From 30 people marching down Polk Street in 1970 to last year’s estimated 1.8 million festival attendees, San Francisco Lesbian, Gay, Bisexual, Transgender Pride has usually been synonymous with the last week of June. But these days, as evidenced by the rainbow flags adorning Market Street as of today, the entirety of June is Pride month.
This year marks the 49th year of celebrating the local and worldwide LGBTQ community, and while the city’s pride festival is the largest (and most money-generating) event of the year, it’s also, ideally, a platform for the progression for LGBTQ rights. The parade gives a chance to shine a light on groups that otherwise don’t get a spotlight, and for people and organizations to make their beliefs and alliances known before a national audience.
San Francisco’s first-ever parade was a response to New York City’s Stonewall riots. It was officially called the Gay Freedom Day up until 1981 when it became known as the International Lesbian and Gay Freedom Day Parade, and then changing again in 1995 to the San Francisco Lesbian, Gay, Bisexual, Transgender Pride Celebration.
The themes have varied over the years. In 1975 it was "Join us, the more visible we are, the stronger we become," the following year it was "United for freedom, diversity is our strength." In 2003, the theme was a famous quote by activist and assassinated politician Harvey Milk: "You’ve gotta give them hope."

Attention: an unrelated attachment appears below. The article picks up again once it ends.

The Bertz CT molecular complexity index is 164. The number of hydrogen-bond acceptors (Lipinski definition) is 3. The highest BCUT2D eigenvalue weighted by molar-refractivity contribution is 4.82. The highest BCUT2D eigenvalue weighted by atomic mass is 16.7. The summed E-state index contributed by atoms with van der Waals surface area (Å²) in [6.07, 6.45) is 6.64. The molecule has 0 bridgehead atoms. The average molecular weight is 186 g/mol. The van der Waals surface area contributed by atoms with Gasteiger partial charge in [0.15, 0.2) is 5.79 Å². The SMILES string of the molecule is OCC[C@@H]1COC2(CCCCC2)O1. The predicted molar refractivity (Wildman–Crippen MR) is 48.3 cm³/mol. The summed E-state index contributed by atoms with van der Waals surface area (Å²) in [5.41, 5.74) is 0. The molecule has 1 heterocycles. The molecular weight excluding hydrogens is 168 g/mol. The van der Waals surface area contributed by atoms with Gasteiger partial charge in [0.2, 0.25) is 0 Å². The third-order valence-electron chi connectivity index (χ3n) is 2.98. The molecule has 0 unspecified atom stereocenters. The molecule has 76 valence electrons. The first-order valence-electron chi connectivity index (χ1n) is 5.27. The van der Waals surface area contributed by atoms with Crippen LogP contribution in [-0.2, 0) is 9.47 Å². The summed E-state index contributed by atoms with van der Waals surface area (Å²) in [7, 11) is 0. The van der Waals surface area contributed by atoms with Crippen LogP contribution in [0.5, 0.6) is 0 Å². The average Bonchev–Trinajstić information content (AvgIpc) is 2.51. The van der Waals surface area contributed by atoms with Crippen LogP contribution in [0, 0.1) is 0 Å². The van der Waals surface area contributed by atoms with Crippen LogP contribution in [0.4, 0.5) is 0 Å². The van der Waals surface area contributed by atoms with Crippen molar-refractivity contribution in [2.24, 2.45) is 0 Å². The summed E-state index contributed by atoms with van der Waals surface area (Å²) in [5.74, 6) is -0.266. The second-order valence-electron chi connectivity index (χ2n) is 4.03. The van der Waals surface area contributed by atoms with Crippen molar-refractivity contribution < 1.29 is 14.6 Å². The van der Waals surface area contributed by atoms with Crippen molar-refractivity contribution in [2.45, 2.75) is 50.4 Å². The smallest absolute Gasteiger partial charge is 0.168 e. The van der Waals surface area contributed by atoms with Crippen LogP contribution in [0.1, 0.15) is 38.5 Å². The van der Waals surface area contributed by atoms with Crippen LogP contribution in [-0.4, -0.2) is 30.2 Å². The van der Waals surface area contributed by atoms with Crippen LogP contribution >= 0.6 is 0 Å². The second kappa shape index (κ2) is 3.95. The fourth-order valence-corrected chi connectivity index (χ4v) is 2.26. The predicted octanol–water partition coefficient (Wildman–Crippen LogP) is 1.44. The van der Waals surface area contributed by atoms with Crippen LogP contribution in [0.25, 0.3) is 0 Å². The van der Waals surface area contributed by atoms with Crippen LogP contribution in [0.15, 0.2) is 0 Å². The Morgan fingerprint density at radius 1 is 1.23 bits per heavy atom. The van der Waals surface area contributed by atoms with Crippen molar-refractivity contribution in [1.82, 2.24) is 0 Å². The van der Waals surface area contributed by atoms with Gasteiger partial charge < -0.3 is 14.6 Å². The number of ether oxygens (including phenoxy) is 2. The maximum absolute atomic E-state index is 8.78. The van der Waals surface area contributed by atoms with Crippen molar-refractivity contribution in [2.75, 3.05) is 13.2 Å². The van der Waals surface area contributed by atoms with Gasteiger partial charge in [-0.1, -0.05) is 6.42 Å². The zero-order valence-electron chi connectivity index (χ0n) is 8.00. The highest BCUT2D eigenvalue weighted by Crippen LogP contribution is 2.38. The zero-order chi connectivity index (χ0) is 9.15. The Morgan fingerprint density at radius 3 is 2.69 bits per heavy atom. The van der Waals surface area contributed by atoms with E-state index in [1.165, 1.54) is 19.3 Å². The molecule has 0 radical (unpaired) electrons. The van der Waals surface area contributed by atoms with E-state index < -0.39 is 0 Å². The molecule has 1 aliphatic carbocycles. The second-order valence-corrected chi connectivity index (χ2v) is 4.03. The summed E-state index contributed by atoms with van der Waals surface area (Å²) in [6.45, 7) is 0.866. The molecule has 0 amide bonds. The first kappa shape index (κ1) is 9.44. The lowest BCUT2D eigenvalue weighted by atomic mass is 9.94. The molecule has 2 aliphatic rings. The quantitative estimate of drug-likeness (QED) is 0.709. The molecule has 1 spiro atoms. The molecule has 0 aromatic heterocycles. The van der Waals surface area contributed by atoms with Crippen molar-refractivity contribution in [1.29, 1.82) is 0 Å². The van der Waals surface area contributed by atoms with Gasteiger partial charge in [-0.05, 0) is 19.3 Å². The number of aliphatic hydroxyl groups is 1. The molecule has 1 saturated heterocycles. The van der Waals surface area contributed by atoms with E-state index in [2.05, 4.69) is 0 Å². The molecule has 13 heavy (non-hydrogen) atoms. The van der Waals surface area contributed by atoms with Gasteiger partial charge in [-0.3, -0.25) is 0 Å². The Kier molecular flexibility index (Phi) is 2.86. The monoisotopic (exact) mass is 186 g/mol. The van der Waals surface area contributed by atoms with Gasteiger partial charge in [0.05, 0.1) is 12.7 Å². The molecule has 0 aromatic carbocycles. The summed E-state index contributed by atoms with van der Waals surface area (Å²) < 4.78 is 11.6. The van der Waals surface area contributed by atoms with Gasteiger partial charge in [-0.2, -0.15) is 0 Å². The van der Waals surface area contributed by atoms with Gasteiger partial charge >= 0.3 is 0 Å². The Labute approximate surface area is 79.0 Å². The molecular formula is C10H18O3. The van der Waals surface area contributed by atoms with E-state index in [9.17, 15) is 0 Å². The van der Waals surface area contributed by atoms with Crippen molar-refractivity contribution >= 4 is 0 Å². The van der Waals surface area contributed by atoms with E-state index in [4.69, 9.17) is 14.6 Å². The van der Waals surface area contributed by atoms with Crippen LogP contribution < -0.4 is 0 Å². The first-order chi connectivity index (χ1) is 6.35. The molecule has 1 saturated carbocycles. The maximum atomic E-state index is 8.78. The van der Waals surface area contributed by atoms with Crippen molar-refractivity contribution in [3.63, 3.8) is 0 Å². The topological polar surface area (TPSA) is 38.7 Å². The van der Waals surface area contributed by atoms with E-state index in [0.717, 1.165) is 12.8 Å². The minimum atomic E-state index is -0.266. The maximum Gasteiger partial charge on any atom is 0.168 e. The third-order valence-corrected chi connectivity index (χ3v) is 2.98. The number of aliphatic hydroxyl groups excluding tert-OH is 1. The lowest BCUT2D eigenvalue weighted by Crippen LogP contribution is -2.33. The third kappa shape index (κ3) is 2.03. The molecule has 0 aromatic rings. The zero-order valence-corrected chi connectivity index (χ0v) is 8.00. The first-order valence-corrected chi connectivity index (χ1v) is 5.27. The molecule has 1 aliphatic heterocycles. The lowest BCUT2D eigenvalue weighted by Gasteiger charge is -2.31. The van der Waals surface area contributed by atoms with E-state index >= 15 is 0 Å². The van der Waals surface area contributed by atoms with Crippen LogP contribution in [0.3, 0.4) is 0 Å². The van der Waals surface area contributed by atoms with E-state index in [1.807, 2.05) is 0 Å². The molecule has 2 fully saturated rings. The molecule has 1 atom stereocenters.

This year’s theme, "Generations of resistance," pays tribute to the generations of queer pioneers and current activists who are helping pave the way to a more inclusive community and world at large. In 2017, Pride decided to kick off the parade with a #resist contingent as a way of demonstrating against the current administration in Washington DC. This year they’re dedicating the entire weekend to the theme of resistance within the political sphere.
In honor of this month's festivities, here are the themes of every San Francisco Pride parade from 1970 to 2019.